I started out with the best of intentions. We had a bassinet that my daughter slept in when she was born, next to our bed. She did great in the beginning, and I was able to wake up to breastfeed her in the late night hours without having to move around much, making it easier on both of us. When she grew too big for the bassinet, we brought out the pack-and-play thinking it would be a reasonable transition for her, and she would feel more comfortable with more room to move around in. Well, either we were wrong about her needing space, or the transition coincided with a sleep regression, because all hell broke loose at around 5 months. Hours of crying and my refusal to try sleep training later, she was falling asleep next to me, in our bed.
When I became pregnant with my son, and my daughter was still co-sleeping at 2 years old, I told myself and my husband two things: first, we would get my daughter out of the bed before I got too far along and there was no space for all of us, and second, the second kid would not end up sleeping in our bed. No way.
Needless to say, it didn’t take long before both of them were in our bed with us.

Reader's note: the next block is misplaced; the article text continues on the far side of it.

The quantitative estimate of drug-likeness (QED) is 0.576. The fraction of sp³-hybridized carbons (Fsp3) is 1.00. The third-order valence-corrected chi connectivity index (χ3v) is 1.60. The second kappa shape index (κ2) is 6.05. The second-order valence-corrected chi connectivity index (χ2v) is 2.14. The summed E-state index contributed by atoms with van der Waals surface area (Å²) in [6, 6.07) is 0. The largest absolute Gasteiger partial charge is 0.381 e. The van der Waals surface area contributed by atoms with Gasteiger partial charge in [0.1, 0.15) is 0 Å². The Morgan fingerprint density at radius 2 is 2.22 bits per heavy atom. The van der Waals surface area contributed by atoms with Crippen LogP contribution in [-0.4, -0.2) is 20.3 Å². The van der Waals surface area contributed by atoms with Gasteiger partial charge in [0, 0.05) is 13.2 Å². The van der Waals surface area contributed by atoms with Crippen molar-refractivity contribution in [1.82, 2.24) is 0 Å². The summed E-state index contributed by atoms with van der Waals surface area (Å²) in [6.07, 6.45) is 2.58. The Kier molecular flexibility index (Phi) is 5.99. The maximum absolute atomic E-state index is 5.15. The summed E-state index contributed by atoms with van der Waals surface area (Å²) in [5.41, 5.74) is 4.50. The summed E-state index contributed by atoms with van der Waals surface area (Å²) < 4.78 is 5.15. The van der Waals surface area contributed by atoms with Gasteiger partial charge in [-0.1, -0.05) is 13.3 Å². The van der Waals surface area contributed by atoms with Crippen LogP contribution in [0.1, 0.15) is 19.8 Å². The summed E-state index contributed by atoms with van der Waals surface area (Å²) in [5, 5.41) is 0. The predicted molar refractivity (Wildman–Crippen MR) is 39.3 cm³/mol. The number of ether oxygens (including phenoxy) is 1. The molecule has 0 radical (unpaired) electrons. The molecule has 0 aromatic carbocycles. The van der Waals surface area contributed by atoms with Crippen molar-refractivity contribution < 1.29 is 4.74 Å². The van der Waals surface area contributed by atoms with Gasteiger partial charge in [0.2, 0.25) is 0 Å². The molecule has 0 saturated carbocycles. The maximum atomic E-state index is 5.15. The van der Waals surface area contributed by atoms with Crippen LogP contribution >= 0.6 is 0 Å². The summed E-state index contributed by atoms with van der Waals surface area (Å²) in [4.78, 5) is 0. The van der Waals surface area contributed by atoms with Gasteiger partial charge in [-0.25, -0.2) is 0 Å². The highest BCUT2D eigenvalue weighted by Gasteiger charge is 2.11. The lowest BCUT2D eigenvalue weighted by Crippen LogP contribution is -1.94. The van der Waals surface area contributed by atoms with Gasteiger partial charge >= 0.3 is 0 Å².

I am a reluctant co-sleeper. I didn’t intend for it to happen, and there are times when I have resented it and been envious of the parents who read their kids a story and then say goodnight and walk away. There are times when I wouldn’t trade it for the world, however. Here are the things no one tells you about co-sleeping, but I will:
I know it sounds crazy, but you would not believe how strong those little arms and legs can be in the middle of the night. In fact, while I was pregnant with my son, my daughter whacked me in the eye with her little hand and scratched my cornea so badly, I needed to wear a clear contact lens to keep the scratch from tearing further. Black eyes are not uncommon.
This one didn’t even dawn on me until it was too late. If you’re lying down next to them as they fall asleep in your bed each night, they’re going to want the same thing when you finally transition them into their own bed. My 6-year-old still needs me to be right next to her bed until she’s asleep. I can’t even go across the room to be with her brother.
There is nothing in the world more adorable than hearing your toddler randomly laugh in their sleep. OK, maybe it’s more adorable to hear them say something in their sleep that they’d normally say in real life, completely out of context. It’s a toss up, though.
I’m sorry to tell you this, but I speak from personal experience. The hours I’ve spent being shoved practically off the bed by my kids, or had to put up with a foot being lifted up and the heel dropping down onto my pelvis, hard, are countless.
Snuggling with my kids is one of my favourite things in the world, and there’s nothing better in the middle of winter than the extra body heat and cuddles. They drive me crazy, they cause me to lose sleep, but I wouldn’t change it for a minute.